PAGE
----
Climate Change & Anthropocene Extinction 35: 9 megatrend graphs show little base for optimism

Over 15,000 scientists have endorsed a newly published paper titled ‘World Scientists’ Warning to Humanity: A Second Notice’ that’s set to quickly become a landmark publication. Essentially it’s an overview update (and very digestible, just a thousand words) on the … Continue reading

Climate Change & Anthropocene Extinction 34: ‘Sahel greening’ unlikely to benefit African biodiversity

The below graph comes from a new global temperature trend study that compares different established datasets for land and ocean temperature. The results emphasize an often-overlooked phenomenon: geographically ‘skewed warming’ – leading to planet-wide precipitation shifts. Possible effects not only … Continue reading

Climate Change & Anthropocene Extinction 33: ‘Temperate biodiversity’ faces specific challenges

The response of endemic biodiversity to climate change in Earth’s temperate climate zones is complex. A new study suggests that species that have evolved in regions with relatively high natural climate variability may at the same time be more resilient … Continue reading

Climate Change & Anthropocene Extinction 31: ‘New’ great ape species – directly at risk of extinction

Say hello to Pongo tapanuliensis, or ‘the Tapanuli orangutan’ – a close relative of yourself who had been hiding in plane sight on the Indonesian island of Sumatra. Sadly, unless hunting and deforestation are halted, you can also immediately say … Continue reading

Climate Change & Anthropocene Extinction 29: Last straw Madagascar bamboo lemur drying out

When you’re looking at the effects of climate change on the forests of Africa, you may be inclined to overlook Madagascar, the continent’s largest island. But especially when biodiversity is your concern, it deserves special attention. In fact Madagascar has … Continue reading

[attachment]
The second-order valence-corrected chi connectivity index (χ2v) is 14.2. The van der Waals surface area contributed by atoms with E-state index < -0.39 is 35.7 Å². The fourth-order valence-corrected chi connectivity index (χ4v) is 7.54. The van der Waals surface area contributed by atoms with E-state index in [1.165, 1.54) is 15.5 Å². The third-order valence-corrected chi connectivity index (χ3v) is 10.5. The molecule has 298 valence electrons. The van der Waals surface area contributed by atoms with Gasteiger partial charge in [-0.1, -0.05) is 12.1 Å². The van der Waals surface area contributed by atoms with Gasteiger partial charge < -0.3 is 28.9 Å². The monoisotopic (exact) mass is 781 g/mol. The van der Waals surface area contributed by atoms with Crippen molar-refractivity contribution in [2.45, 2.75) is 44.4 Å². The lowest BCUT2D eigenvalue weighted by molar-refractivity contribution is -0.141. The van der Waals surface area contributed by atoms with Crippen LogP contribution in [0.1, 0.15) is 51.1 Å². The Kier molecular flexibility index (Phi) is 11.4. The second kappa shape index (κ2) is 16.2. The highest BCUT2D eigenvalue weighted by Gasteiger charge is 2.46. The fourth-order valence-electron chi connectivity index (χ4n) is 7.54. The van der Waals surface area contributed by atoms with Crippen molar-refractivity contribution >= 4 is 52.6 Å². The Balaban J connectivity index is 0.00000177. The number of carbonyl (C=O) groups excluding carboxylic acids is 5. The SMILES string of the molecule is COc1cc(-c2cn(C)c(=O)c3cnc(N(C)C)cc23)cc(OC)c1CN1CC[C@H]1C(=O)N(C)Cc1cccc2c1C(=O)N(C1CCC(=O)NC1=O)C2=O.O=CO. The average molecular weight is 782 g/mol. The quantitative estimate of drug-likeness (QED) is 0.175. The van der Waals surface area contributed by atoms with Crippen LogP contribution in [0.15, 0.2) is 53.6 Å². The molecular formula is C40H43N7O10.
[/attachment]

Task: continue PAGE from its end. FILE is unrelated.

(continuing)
Climate Change & Anthropocene Extinction 25: Congo rainforest shows drying trend – and degradation

The climate over the Congolese rainforests (in the central tropics of Africa) seems to show a drying trend over the last four decades. And although this deviation is smaller than multi-annual variation, the average decline in precipitation does lead to … Continue reading

Climate Change & Anthropocene Extinction 24: Insects Germany declined 76% in just 27 years(!)

The numbers of flying insects in nature reserves throughout Germany show a staggering decline. Taken on average over the months of April to October between 1989 and 2016 insect numbers declined 76%. In mid-summer measurements show an even more rapid … Continue reading

Climate Change & Anthropocene Extinction 23: Amazon ‘tipping point’ is a sliding process, from +1C

In this article we try to quantify the Amazon rainforest climate tipping point, based on available scientific literature. We conclude there’s no real basin-wide threshold temperature to activate the forest-killing biome switch. Rather it seems to be a sliding process, … Continue reading

Climate Change & Anthropocene Extinction 22: Central American rainforests may also dry out – and die

In our previous article we saw how climate change dries out the Amazon rainforest from the South – killing all remaining rainforest in Bolivia and Paraguay, and most in Peru and Brazil. So, we wonder, what’s going on with the … Continue reading

Climate Change & Anthropocene Extinction 21: Amazon rainforest die-off starts in the South, models show

People who follow climate science will likely be well aware that the Amazon rainforest is particularly vulnerable to anthropogenic climate change – as the basin becomes increasingly prone to droughts under rising global temperatures. Much of the Amazon ecosystem, the … Continue reading